NEW DELHI (Reuters) - A European Union law that charges airlines for carbon emissions is "unacceptable" and would be a "deal breaker" for global climate change negotiations, India's environment minister said on Wednesday.
From January 1, all airlines using EU airports have come under the European Union Emissions Trading Scheme, which has stirred up strong opposition in the United States, China and India.
India has already joined China in asking its airlines to boycott the European Union's carbon scheme.
"For the environment ministry, for me it is a deal breaker because you simply cannot bring this into climate change discourse and disguise unilateral trade measures under climate change," Jayanthi Natarajan told reporters.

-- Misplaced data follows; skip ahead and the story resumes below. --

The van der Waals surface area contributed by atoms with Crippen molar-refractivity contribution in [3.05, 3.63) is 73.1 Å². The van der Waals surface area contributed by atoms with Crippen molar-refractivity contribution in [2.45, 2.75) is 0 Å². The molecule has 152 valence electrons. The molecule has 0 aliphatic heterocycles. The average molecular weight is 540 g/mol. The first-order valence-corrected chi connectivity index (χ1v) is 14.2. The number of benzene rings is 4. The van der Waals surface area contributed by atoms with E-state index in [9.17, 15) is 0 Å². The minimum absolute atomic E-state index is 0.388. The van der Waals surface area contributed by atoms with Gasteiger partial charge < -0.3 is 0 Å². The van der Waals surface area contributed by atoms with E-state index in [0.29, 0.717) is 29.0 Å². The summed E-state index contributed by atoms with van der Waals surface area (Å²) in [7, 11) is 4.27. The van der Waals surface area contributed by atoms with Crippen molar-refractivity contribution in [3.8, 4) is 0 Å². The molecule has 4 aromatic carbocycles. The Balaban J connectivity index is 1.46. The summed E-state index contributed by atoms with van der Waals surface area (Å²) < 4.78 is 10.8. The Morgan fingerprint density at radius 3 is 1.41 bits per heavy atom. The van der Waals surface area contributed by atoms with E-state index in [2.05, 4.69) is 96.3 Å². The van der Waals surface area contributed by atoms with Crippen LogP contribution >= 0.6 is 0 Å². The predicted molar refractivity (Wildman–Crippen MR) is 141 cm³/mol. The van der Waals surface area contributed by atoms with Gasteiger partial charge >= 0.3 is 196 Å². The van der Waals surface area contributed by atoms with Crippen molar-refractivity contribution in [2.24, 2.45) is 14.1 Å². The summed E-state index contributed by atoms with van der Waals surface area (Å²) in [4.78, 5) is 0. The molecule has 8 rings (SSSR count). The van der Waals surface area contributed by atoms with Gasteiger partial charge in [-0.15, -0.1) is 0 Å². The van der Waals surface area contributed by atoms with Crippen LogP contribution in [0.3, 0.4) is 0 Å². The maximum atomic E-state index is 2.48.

Any airline that does not comply faces fines of 100 euros ($128) for each metric tonne of carbon dioxide emitted for which they have not surrendered allowances. In the case of persistent offenders, the EU has the right to ban airlines from its airports.
(Reporting by Krittivas Mukherjee; Editing by Ranjit Gangadharan)